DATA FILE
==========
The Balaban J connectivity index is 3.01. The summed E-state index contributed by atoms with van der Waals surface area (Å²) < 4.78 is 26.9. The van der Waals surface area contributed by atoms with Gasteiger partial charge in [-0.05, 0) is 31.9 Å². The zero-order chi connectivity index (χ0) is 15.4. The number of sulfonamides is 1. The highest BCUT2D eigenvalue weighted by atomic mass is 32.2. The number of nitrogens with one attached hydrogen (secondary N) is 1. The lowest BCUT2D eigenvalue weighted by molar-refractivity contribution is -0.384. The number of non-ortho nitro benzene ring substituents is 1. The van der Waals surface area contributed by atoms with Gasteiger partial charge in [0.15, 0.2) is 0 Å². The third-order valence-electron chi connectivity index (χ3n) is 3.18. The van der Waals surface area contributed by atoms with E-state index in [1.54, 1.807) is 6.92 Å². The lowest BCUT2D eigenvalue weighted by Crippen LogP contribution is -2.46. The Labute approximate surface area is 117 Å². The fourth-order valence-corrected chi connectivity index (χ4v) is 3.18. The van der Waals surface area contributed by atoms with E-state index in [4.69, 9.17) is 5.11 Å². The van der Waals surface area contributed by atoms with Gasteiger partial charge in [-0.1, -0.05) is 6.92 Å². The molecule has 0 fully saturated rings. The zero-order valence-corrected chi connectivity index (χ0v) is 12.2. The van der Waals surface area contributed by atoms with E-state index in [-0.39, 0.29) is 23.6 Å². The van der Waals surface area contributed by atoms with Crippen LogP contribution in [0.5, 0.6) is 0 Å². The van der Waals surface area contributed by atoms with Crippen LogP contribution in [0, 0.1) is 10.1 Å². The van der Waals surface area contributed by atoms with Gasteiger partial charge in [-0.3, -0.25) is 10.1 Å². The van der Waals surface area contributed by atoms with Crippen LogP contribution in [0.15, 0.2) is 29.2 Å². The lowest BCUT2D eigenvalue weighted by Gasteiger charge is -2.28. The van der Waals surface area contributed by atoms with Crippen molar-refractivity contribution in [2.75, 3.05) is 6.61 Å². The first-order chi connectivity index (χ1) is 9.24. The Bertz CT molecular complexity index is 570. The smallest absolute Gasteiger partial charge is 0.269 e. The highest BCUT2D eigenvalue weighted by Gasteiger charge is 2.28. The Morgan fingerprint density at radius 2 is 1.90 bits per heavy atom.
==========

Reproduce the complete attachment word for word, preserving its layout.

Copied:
The Balaban J connectivity index is 3.01. The summed E-state index contributed by atoms with van der Waals surface area (Å²) < 4.78 is 26.9. The van der Waals surface area contributed by atoms with Gasteiger partial charge in [-0.05, 0) is 31.9 Å². The zero-order chi connectivity index (χ0) is 15.4. The number of sulfonamides is 1. The highest BCUT2D eigenvalue weighted by atomic mass is 32.2. The number of nitrogens with one attached hydrogen (secondary N) is 1. The lowest BCUT2D eigenvalue weighted by molar-refractivity contribution is -0.384. The number of non-ortho nitro benzene ring substituents is 1. The van der Waals surface area contributed by atoms with Gasteiger partial charge in [0.15, 0.2) is 0 Å². The third-order valence-electron chi connectivity index (χ3n) is 3.18. The van der Waals surface area contributed by atoms with E-state index in [1.54, 1.807) is 6.92 Å². The lowest BCUT2D eigenvalue weighted by Crippen LogP contribution is -2.46. The Labute approximate surface area is 117 Å². The fourth-order valence-corrected chi connectivity index (χ4v) is 3.18. The van der Waals surface area contributed by atoms with E-state index in [4.69, 9.17) is 5.11 Å². The van der Waals surface area contributed by atoms with Gasteiger partial charge in [-0.1, -0.05) is 6.92 Å². The molecule has 0 fully saturated rings. The zero-order valence-corrected chi connectivity index (χ0v) is 12.2. The van der Waals surface area contributed by atoms with E-state index in [-0.39, 0.29) is 23.6 Å². The van der Waals surface area contributed by atoms with Crippen LogP contribution in [0.5, 0.6) is 0 Å². The van der Waals surface area contributed by atoms with Crippen LogP contribution in [0, 0.1) is 10.1 Å². The van der Waals surface area contributed by atoms with Gasteiger partial charge in [-0.3, -0.25) is 10.1 Å². The van der Waals surface area contributed by atoms with Crippen LogP contribution in [0.15, 0.2) is 29.2 Å². The lowest BCUT2D eigenvalue weighted by Gasteiger charge is -2.28. The van der Waals surface area contributed by atoms with Crippen molar-refractivity contribution in [2.75, 3.05) is 6.61 Å². The first-order chi connectivity index (χ1) is 9.24. The Bertz CT molecular complexity index is 570. The smallest absolute Gasteiger partial charge is 0.269 e. The highest BCUT2D eigenvalue weighted by Gasteiger charge is 2.28. The Morgan fingerprint density at radius 2 is 1.90 bits per heavy atom.